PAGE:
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Are the chains under strain?

A recent flurry of British Council Inspections has shown a drop in results for some chain-owned operations. Could this be due to the pandemic?

Most striking are the results for EC, for some years our most consistently excellent chain. In the recent inspections of its five UK schools, only one, Manchester, retained its Centre of Excellence ranking, the other four scoring between two and five strengths, just below the industry average.

CEO Andrew Mangion, agrees the pandemic have affected the outcome.  “We remain focused on rebuilding and coming back stronger than ever after the pandemic,” he told the Gazette, adding: “We’ll continue to work tirelessly to provide the best possible education ….”

Indeed, Education, or Teaching and Learning as it is termed by inspectors, remains consistently good at EC, according to their reports. The areas where their schools, which only enrol over 16s, lost points were in risk assessment and safeguarding. Other areas were average.

Covid has hit chain-owned centres hard. Previously they accounted for 35 per cent of all UK privately-owned operations. Now the number is just over thirty percent.

Another chain which has seen its scores drop is Eurocentres was also a Covid victim. Rescued out of administration by Bayswater College, the brand name is no longer used in the UK. Only one of the merged operations, London. has been re-inspected, scoring four strengths. The remaining Eurocentres schools, Bournemouth and Brighton, await reinspection. Both Bayswater Liverpool and Bayswater Summer however have been inspected and a Need for Improvement in safeguarding, but not Areas of Strength, were noted for both.  Bayswater co-founder, James Herbertson, also cites Covid.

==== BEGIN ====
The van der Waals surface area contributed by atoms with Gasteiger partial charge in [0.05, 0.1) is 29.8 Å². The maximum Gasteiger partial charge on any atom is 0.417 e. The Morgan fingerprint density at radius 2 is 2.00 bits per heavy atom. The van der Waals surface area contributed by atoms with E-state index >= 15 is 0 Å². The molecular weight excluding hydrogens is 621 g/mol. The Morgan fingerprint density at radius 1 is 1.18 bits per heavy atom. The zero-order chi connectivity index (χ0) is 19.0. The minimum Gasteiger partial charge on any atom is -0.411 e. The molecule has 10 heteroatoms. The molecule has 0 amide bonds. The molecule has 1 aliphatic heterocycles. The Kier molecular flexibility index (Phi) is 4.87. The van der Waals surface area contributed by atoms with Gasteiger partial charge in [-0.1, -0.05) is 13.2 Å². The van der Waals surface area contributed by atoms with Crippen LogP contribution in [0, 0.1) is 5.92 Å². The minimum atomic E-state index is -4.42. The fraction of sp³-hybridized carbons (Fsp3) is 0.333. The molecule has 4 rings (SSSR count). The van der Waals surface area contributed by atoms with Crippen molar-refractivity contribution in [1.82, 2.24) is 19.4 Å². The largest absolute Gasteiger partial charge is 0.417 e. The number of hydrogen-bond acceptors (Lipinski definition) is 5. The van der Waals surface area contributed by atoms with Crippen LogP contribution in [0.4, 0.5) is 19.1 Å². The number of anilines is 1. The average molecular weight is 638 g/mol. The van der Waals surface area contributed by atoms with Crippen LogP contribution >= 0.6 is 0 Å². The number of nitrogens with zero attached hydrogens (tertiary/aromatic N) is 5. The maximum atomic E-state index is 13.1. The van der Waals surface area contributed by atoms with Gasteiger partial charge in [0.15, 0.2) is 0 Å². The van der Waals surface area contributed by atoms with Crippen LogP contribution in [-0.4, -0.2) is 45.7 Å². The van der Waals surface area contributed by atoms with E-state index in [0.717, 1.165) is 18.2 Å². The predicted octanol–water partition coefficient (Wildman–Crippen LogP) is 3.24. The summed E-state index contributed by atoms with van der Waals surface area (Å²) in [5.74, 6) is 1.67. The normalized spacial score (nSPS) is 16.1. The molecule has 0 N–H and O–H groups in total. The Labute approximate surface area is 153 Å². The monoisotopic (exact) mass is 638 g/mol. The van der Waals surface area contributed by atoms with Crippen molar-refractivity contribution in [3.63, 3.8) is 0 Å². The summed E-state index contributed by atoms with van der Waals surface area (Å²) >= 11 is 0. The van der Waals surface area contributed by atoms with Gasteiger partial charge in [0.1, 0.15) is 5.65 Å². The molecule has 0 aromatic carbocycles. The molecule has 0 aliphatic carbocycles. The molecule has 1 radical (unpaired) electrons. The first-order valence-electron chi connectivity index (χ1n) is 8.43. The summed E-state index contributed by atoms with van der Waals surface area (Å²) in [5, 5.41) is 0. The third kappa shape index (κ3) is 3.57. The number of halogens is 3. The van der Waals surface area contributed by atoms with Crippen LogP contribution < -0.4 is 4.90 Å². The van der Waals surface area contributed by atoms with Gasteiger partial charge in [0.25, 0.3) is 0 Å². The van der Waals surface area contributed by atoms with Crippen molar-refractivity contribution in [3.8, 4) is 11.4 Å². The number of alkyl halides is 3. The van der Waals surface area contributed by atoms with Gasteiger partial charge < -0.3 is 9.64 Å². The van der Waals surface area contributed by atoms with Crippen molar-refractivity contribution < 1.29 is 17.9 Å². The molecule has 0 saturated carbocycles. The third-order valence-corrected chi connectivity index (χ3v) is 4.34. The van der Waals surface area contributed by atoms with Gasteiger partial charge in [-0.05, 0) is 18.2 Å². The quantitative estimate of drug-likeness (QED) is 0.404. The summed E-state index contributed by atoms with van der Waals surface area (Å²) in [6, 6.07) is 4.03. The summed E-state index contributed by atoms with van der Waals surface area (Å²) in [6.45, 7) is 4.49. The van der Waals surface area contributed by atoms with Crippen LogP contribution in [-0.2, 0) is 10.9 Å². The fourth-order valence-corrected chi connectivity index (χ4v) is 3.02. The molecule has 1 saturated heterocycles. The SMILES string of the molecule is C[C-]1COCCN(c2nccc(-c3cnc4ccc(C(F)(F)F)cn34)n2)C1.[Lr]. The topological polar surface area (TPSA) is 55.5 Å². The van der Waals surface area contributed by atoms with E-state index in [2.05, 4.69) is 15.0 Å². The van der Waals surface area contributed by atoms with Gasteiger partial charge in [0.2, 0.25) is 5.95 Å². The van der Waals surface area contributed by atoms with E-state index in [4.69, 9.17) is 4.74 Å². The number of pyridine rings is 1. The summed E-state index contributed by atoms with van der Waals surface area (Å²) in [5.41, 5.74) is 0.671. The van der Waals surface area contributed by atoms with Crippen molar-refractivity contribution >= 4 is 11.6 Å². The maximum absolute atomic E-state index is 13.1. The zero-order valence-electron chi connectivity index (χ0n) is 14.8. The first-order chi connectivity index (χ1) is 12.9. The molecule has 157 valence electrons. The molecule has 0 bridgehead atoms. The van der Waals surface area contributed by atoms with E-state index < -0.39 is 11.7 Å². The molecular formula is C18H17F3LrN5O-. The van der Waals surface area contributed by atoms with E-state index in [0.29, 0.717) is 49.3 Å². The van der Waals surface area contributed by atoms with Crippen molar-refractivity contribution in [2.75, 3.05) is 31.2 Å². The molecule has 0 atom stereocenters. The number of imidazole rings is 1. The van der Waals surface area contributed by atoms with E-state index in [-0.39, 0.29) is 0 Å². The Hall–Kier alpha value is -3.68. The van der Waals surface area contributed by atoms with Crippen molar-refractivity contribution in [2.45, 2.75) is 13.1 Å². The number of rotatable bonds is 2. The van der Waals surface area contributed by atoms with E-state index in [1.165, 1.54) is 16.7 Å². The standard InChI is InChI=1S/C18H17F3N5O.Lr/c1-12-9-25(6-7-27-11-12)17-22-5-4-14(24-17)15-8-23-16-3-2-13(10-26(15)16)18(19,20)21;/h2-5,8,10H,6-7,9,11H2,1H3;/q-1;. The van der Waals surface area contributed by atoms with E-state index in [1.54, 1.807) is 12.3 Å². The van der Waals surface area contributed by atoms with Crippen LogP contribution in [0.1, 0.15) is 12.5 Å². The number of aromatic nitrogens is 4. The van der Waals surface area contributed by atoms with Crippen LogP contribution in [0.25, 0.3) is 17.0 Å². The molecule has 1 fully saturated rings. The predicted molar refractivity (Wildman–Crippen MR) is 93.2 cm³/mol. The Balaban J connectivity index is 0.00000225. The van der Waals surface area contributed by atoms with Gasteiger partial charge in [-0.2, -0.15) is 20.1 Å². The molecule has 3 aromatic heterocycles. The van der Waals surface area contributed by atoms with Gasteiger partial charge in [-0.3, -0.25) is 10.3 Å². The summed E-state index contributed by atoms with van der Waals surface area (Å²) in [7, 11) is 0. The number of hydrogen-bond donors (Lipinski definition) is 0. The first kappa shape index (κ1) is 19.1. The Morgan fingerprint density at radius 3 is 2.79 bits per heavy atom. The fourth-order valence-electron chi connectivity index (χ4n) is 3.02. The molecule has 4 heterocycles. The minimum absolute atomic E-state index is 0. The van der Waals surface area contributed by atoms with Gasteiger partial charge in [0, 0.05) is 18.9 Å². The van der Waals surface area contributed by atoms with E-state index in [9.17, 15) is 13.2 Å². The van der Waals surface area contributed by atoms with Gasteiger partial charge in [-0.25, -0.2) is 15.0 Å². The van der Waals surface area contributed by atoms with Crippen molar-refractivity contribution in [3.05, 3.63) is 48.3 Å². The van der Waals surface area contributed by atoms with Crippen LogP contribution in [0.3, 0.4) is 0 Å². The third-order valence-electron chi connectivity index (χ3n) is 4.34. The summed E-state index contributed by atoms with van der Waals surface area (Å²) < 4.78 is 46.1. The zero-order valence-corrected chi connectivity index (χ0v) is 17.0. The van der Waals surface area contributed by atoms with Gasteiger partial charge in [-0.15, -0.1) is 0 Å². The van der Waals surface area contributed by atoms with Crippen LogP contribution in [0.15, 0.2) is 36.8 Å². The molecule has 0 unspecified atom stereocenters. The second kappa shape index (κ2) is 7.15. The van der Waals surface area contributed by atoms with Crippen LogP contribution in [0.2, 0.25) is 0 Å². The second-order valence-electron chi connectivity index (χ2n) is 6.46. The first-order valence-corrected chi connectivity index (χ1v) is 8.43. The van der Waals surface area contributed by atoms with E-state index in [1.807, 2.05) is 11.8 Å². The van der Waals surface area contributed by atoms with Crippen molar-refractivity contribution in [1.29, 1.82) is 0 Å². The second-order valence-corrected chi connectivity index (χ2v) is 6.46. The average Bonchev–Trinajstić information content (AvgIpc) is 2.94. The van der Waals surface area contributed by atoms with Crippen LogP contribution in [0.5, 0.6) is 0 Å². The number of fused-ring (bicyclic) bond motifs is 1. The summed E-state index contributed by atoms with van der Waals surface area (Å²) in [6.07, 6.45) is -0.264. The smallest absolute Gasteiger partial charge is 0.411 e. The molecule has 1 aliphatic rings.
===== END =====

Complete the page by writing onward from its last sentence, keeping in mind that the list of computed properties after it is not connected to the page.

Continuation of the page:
“During the pandemic we managed to prevent a large number of schools from closing down forever,” he told us proudly. “Like most of the industry our focus was on survival, and to make sure we could deliver courses as the market returned….”

Mergers and acquisitions often lead to temporary drops in quality – as Kaplan found when building its UK group. Now our best-performing large chain, it has two centres with recent inspection reports – both improved their scores. Stafford House and King’s Education have also seen scores go up.

What all these five chains have in common is they opted for full inspections which award both strengths and weaknesses. Other providers have chosen the new compliance inspections where no new strengths can be awarded but the old ones are retained. Needs for Improvement can be given but the downside risk is lower.

Three EF schools have undergone Compliance inspections since 2020: Bristol, Brighton and London. All received a Need for Improvement in Publicity reducing their overall score by one.

You cannot improve your score on a Compliance inspection, but you can make it worse.

Image courtesy of Library
Melanie Butler
Melanie Butler
Melanie started teaching EFL in Iran in 1975. She worked for the BBC World Service, Pearson/Longman and MET magazine before taking over at the Gazette in 1987 and also launching Study Travel magazine. Educated in ten schools in seven countries, she speaks fluent French and Spanish and rather rusty Italian.
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